Ask the average politician how he’d feel about being left stranded, twenty feet above the ground on a broken zipwire, being filmed?
They’d probably not be jumping for joy –and with good reason, because the headlines would just write themselves, and not in a positive way. Osbourne? Economy going nowhere. Miliband (E)? Stuck, high and dry. Clegg? Let’s not even bother –he’s off to Europe soon enough.
It is the mark of how Boris Johnson has turned the basics of political communications on their head that his zipline moment burnished rather than diminished his popularity and his leadership credentials.
His achievements are, in many ways, bewildering. He is frequently incoherent. He uses Greek and Latin quips. He dresses like a bumpkin. He is overweight, and has hair last seen in a farmer’s field. He is, in short, the opposite of a modern politician. As one might quip, we know Mitt Romney, and he’s no Mitt Romney.
And that is the heart of it really. Politics is all about the moment, and perhaps the moment of the overly-groomed political campaign is over. Because that Romney comparison is telling –the Republican candidate-presumptive fails to elicit enthusiastic support, because he fails to exude authenticity. Indeed, the Romney Johnson put-down moment was a classic of its genre.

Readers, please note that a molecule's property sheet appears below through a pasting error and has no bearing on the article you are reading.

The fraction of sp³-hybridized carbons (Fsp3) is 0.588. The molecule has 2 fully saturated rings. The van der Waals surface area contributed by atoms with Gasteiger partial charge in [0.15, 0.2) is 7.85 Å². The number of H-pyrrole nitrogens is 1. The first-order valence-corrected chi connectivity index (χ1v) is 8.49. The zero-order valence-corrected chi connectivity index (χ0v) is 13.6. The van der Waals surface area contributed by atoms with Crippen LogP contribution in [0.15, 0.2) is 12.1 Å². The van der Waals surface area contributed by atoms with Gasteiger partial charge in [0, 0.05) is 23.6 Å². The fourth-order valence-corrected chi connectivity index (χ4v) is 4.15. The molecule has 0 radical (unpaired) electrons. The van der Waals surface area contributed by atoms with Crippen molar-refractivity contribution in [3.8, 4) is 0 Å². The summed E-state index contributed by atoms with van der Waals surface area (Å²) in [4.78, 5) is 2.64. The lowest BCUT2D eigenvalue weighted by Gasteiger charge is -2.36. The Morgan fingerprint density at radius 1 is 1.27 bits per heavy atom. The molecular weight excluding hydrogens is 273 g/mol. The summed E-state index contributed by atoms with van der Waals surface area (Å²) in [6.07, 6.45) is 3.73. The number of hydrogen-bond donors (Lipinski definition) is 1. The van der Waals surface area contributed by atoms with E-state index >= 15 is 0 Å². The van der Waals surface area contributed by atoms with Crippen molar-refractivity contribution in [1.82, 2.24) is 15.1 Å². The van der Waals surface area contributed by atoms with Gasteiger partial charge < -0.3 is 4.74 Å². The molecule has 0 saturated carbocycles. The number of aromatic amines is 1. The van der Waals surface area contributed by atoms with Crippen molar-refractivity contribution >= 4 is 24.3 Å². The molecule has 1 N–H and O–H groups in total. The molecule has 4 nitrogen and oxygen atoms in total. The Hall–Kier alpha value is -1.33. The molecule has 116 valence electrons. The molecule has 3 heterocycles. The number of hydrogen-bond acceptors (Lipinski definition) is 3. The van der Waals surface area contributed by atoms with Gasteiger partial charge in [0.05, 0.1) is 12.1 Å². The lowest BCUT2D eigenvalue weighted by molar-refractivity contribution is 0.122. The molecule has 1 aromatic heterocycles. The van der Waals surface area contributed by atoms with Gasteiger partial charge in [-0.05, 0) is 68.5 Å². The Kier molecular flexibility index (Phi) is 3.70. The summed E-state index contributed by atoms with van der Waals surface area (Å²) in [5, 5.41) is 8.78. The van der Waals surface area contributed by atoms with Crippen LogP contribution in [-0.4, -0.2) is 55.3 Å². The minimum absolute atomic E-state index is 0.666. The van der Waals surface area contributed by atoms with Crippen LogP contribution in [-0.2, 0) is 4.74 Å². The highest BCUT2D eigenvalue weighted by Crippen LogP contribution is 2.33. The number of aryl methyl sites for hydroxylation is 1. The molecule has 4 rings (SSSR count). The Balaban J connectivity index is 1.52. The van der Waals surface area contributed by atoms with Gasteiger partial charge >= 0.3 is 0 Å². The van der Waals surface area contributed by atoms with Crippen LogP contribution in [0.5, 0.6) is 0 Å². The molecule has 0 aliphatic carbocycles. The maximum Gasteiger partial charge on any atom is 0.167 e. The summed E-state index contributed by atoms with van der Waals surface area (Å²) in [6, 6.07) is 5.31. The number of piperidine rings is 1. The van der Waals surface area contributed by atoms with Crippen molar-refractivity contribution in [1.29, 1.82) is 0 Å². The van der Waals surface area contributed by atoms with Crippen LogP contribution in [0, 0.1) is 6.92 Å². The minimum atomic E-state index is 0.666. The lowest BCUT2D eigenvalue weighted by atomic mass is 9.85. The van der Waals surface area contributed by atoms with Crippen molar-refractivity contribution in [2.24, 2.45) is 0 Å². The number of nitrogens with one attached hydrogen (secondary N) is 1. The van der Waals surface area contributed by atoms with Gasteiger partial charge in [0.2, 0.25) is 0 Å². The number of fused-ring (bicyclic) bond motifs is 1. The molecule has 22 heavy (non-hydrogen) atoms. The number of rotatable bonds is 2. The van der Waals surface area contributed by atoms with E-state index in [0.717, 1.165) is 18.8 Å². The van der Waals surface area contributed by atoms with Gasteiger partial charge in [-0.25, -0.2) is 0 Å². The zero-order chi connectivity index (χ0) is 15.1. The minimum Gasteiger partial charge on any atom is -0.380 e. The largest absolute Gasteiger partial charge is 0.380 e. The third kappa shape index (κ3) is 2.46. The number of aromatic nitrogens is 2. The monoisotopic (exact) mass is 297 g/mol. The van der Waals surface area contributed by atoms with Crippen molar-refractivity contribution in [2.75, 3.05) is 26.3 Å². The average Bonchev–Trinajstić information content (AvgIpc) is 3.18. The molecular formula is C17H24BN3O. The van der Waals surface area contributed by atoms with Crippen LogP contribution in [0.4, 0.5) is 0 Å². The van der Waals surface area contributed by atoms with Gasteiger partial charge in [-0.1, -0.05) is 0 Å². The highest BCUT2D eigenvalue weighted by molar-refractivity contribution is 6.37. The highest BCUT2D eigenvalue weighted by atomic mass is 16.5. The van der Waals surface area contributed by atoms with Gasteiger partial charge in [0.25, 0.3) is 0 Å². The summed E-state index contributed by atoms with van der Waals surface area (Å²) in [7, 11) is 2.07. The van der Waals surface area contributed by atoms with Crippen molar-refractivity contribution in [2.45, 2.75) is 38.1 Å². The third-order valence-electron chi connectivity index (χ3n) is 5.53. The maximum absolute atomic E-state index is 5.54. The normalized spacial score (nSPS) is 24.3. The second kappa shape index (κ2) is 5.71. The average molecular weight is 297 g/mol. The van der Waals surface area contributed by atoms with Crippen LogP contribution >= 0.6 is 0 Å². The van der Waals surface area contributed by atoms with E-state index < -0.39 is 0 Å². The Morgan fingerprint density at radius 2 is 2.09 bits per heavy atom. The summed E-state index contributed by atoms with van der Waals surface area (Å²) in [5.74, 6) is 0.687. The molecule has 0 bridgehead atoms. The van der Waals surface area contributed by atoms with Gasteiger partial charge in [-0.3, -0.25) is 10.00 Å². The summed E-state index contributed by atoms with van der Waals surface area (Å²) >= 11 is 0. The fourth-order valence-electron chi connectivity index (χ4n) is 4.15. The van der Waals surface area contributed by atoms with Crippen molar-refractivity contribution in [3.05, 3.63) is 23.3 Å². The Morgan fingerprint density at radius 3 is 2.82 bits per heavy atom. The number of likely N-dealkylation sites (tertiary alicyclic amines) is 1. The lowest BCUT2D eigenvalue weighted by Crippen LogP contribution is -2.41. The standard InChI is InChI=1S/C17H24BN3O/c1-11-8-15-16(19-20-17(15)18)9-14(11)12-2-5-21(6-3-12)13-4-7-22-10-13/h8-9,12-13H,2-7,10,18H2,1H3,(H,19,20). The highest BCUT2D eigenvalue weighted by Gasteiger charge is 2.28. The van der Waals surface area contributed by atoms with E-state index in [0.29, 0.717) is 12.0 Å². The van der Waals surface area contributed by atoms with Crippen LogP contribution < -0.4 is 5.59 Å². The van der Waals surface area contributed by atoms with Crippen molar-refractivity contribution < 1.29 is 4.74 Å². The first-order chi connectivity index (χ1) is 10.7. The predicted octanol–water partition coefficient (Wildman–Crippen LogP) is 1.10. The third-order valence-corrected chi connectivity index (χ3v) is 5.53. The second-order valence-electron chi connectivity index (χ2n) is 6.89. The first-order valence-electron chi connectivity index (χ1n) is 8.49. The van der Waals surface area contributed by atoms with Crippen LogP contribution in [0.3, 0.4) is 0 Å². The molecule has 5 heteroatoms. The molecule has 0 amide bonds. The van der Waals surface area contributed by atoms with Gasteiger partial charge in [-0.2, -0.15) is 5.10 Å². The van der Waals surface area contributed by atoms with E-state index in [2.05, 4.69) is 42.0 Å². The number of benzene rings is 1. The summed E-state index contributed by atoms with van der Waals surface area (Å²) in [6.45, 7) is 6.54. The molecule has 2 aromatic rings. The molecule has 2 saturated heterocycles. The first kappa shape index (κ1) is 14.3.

Cameron and Johnson both tried to ride the Olympics. That’s what politicians do. But Cameron failed because every time he was photographed watching the Games, or tweeted about them, there was the underlying suspicion he wasn’t really enjoying it. That he was doing the same as Brown, when he used to pretend to be wildly enthusiastic about the England football team. It all looks calculated, whether it is or not.
Johnson on the other hand, was patently enthusiastic about the whole thing. Amateur, occasionally a bit embarrassing, but enthusiastic and genuine nonetheless. At the beginning of Stone’s Nixon, the President’s henchmen, about to destroy his presidency by breaking into the Watergate Hotel, watch a film with the line ‘nothing sells like sincerity’. That’s the heart of Johnson’s comms plan, and his whole political persona. Be sincere. Be yourself. Be likeable. And that way, maybe being an Old Etonian Bullingdon man will work in your favour, in a way the PM can only dream of.
Will he ride this moment into Downing Street? Not on its own, no. But as a plan it’s sure beating the Prime Minister’s right now.
Francis Ingham is chief executive of the UK's PRCA.